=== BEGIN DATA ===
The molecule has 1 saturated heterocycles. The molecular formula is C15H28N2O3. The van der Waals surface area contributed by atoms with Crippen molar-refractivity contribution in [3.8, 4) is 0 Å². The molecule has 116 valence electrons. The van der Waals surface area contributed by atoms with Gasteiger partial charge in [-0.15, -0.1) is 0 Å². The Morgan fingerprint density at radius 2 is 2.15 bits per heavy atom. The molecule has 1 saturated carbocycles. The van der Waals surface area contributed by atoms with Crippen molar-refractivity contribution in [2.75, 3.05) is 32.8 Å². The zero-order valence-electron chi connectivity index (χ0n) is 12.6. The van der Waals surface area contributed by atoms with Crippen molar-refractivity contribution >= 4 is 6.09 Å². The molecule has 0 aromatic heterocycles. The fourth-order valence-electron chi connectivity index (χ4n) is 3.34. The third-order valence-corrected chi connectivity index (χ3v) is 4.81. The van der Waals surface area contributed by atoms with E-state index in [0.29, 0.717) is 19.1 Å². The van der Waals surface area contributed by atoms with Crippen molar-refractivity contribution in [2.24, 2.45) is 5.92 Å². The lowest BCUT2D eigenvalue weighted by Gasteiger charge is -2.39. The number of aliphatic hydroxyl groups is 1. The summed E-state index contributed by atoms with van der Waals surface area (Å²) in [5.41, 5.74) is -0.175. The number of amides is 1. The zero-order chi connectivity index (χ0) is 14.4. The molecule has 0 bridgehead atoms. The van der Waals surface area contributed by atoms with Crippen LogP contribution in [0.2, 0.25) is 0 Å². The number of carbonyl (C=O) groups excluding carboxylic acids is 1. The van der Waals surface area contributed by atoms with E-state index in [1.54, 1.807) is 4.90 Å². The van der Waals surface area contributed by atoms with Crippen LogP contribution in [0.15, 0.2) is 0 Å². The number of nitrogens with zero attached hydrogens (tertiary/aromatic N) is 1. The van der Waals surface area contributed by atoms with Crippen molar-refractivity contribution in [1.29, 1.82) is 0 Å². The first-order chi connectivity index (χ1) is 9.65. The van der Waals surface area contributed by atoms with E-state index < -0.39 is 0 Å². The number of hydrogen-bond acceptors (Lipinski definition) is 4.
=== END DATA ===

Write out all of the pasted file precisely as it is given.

The molecule has 1 saturated heterocycles. The molecular formula is C15H28N2O3. The van der Waals surface area contributed by atoms with Crippen molar-refractivity contribution in [3.8, 4) is 0 Å². The molecule has 116 valence electrons. The van der Waals surface area contributed by atoms with Gasteiger partial charge in [-0.15, -0.1) is 0 Å². The Morgan fingerprint density at radius 2 is 2.15 bits per heavy atom. The molecule has 1 saturated carbocycles. The van der Waals surface area contributed by atoms with Crippen molar-refractivity contribution in [2.75, 3.05) is 32.8 Å². The zero-order valence-electron chi connectivity index (χ0n) is 12.6. The van der Waals surface area contributed by atoms with Crippen molar-refractivity contribution >= 4 is 6.09 Å². The molecule has 0 aromatic heterocycles. The fourth-order valence-electron chi connectivity index (χ4n) is 3.34. The third-order valence-corrected chi connectivity index (χ3v) is 4.81. The van der Waals surface area contributed by atoms with E-state index in [0.29, 0.717) is 19.1 Å². The van der Waals surface area contributed by atoms with Crippen molar-refractivity contribution in [2.24, 2.45) is 5.92 Å². The lowest BCUT2D eigenvalue weighted by Gasteiger charge is -2.39. The number of aliphatic hydroxyl groups is 1. The summed E-state index contributed by atoms with van der Waals surface area (Å²) in [5.41, 5.74) is -0.175. The number of amides is 1. The zero-order chi connectivity index (χ0) is 14.4. The molecule has 0 bridgehead atoms. The van der Waals surface area contributed by atoms with Crippen LogP contribution in [0.2, 0.25) is 0 Å². The number of carbonyl (C=O) groups excluding carboxylic acids is 1. The van der Waals surface area contributed by atoms with E-state index in [1.54, 1.807) is 4.90 Å². The van der Waals surface area contributed by atoms with Crippen LogP contribution in [0.15, 0.2) is 0 Å². The number of nitrogens with zero attached hydrogens (tertiary/aromatic N) is 1. The van der Waals surface area contributed by atoms with Crippen molar-refractivity contribution in [1.29, 1.82) is 0 Å². The first-order chi connectivity index (χ1) is 9.65. The van der Waals surface area contributed by atoms with E-state index < -0.39 is 0 Å². The number of hydrogen-bond acceptors (Lipinski definition) is 4.